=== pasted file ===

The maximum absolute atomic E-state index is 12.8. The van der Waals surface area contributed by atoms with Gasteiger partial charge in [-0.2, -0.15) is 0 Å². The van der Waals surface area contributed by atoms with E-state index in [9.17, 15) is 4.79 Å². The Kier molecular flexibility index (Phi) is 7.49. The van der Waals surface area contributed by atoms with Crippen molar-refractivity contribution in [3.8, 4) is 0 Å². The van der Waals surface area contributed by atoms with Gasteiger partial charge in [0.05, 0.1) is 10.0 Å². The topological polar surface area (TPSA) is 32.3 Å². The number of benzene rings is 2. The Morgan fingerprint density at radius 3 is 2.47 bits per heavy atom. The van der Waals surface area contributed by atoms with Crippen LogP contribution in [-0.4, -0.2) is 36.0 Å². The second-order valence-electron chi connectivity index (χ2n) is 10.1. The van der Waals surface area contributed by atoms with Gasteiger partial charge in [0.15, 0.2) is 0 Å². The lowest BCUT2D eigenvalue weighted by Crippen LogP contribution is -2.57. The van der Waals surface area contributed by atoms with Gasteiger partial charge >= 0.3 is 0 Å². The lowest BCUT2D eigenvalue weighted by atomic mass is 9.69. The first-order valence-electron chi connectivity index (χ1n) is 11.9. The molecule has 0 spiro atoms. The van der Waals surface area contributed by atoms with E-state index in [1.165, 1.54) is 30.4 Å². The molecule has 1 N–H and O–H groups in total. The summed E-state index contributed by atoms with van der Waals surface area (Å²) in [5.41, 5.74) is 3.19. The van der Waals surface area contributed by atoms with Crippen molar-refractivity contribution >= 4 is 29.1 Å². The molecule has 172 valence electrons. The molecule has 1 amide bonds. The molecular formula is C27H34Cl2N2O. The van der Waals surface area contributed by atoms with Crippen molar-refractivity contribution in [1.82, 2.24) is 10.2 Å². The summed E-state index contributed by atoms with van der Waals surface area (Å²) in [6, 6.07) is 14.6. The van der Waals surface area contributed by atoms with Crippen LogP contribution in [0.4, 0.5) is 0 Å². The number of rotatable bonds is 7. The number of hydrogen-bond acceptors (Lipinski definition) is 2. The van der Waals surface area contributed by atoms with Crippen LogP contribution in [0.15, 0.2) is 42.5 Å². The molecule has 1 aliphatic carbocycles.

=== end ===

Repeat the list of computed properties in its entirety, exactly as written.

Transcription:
The maximum absolute atomic E-state index is 12.8. The van der Waals surface area contributed by atoms with Gasteiger partial charge in [-0.2, -0.15) is 0 Å². The van der Waals surface area contributed by atoms with E-state index in [9.17, 15) is 4.79 Å². The Kier molecular flexibility index (Phi) is 7.49. The van der Waals surface area contributed by atoms with Crippen molar-refractivity contribution in [3.8, 4) is 0 Å². The van der Waals surface area contributed by atoms with Gasteiger partial charge in [0.05, 0.1) is 10.0 Å². The topological polar surface area (TPSA) is 32.3 Å². The number of benzene rings is 2. The Morgan fingerprint density at radius 3 is 2.47 bits per heavy atom. The van der Waals surface area contributed by atoms with Crippen LogP contribution in [-0.4, -0.2) is 36.0 Å². The second-order valence-electron chi connectivity index (χ2n) is 10.1. The van der Waals surface area contributed by atoms with Gasteiger partial charge in [0.15, 0.2) is 0 Å². The lowest BCUT2D eigenvalue weighted by Crippen LogP contribution is -2.57. The van der Waals surface area contributed by atoms with Gasteiger partial charge >= 0.3 is 0 Å². The lowest BCUT2D eigenvalue weighted by atomic mass is 9.69. The first-order valence-electron chi connectivity index (χ1n) is 11.9. The molecule has 0 spiro atoms. The van der Waals surface area contributed by atoms with E-state index in [1.165, 1.54) is 30.4 Å². The molecule has 1 N–H and O–H groups in total. The summed E-state index contributed by atoms with van der Waals surface area (Å²) in [5.41, 5.74) is 3.19. The van der Waals surface area contributed by atoms with Crippen molar-refractivity contribution >= 4 is 29.1 Å². The molecule has 172 valence electrons. The molecule has 1 amide bonds. The molecular formula is C27H34Cl2N2O. The van der Waals surface area contributed by atoms with Crippen molar-refractivity contribution in [1.82, 2.24) is 10.2 Å². The summed E-state index contributed by atoms with van der Waals surface area (Å²) in [6, 6.07) is 14.6. The van der Waals surface area contributed by atoms with Crippen LogP contribution in [0.4, 0.5) is 0 Å². The number of rotatable bonds is 7. The number of hydrogen-bond acceptors (Lipinski definition) is 2. The van der Waals surface area contributed by atoms with Crippen LogP contribution in [0.15, 0.2) is 42.5 Å². The molecule has 1 aliphatic carbocycles.